Birchgrove House - Roscrea Through The Ages

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Birchgrove House

The Big Houses

The Birch family, Birchgrove House and Roscrea Whiskey                                     by Joe Coughlan

In the  early part of the 18th century the Rev Henry Birch came to Roscrea and his ancestors went on to become of  the biggest land owners and the biggest employers in the area in the 19th century . In 1870 George Birch of Monaincha House had  822 acres , James Sayce  Birch of Birchgrove had 1086 acres, and Mary Anne Birch had 898 acres.
 In 1770 Captain Edward Birch built Corville house . He is believed to have married an Afghan princess who he met on his travels. George Birch owned Birchgrove house and the Distillery in 1814. Mrs G Birch was living in Monaincha house in 1850. Mary Birch resided in Rackett Hall and  Rev John George Birch resided in Sheehills House.
    Birches had a brewery at racket hall and in 1780 started a distillery at Birchgrove. Their brand , Roscrea Whiskey became famous far and near and built up a considerable reputation in a very short time. Along with building a distillery they built a network of canals through the bog to the Sheehills  as the turf there was the best quality to run the stills they also built a harbour for turning the barges which were transporting the turf.. They were a huge employer in the town , along with giving employment in the distillery many people from the town were employed at cutting and saving turf . At the time it was described as “the principal commercial feature of Roscrea “. In 1807,  1797 bottles of Roscrea Whiskey were produced.
     By 1810 Birch’s whiskey business was in decline so he began to experiment with heat conservation  to make his business profitable again. His experiments were very successful and gained him worldwide recognition. He used steam to heat the still and developed a wooden jacket to surround the still and preserve the heat and make his operation more efficient. But the big powerful distillers in Dublin were not impressed with his success. They decided to petition the excise board saying that this method could be used by poteen makers and they would be better able to hide their stills so the government banned it. From here Birch’s business went downhill and the final blow came in 1850 when he got a large fine for evasion of taxes . This finally leads to the closure of the distillery.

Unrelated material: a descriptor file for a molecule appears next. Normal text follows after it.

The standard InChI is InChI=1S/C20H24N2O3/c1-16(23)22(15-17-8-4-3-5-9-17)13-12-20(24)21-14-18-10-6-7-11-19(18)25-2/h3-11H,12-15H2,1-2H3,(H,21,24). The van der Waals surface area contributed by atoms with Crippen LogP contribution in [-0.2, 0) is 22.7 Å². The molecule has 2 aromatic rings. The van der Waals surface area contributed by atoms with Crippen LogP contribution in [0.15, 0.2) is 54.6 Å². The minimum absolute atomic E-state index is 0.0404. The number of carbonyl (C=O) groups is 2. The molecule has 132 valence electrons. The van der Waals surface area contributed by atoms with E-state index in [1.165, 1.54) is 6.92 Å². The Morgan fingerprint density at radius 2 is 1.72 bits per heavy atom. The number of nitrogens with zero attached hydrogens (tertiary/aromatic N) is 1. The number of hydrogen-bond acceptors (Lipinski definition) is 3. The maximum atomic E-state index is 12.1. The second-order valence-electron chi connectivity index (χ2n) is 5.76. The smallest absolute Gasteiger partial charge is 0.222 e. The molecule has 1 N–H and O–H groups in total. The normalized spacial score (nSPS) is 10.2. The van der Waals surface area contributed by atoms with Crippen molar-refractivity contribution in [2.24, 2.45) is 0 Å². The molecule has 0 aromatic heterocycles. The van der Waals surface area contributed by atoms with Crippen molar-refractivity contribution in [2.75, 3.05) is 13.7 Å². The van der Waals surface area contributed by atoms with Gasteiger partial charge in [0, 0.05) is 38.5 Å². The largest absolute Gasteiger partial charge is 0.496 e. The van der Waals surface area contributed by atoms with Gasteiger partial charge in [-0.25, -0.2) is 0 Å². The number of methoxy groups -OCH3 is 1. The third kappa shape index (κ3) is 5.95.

There are four bottles still in existence and still in the town today. Who knows only for the greed of the big distilleries it could have been up there with the Jameson and Bushmills today.
    On August 1st 1850 Birchgrove house and the distillery was put up for auction but didn’t sell. They then decided to start again with a flax industry and hired a Mr Devlin down from Belfast to show them how to manufacture the flax. This only lasted a few years until it closed again and went in to ruin.
 Since then the house has been used for many purposes. At one stage it was converted into apartments. In the 90s it was restored to its former glory and was used for awhile as the Equality Authority headquarters  when the government started its decentralisation of public body offices. It is now back in private hands again.



1. Birchgrove house today

2. Old picture of Birchgrove lodge which was demolished in the 80s

3. The remains of the distillery

4 . Old cartoon mentioning Roscrea Whiskey

5. The remaining bottles of whiskey.


This is an ad from 1817 advertising Roscrea Whiskey        click here to open


The pictures above are of George and Marian Birch taken around 1870

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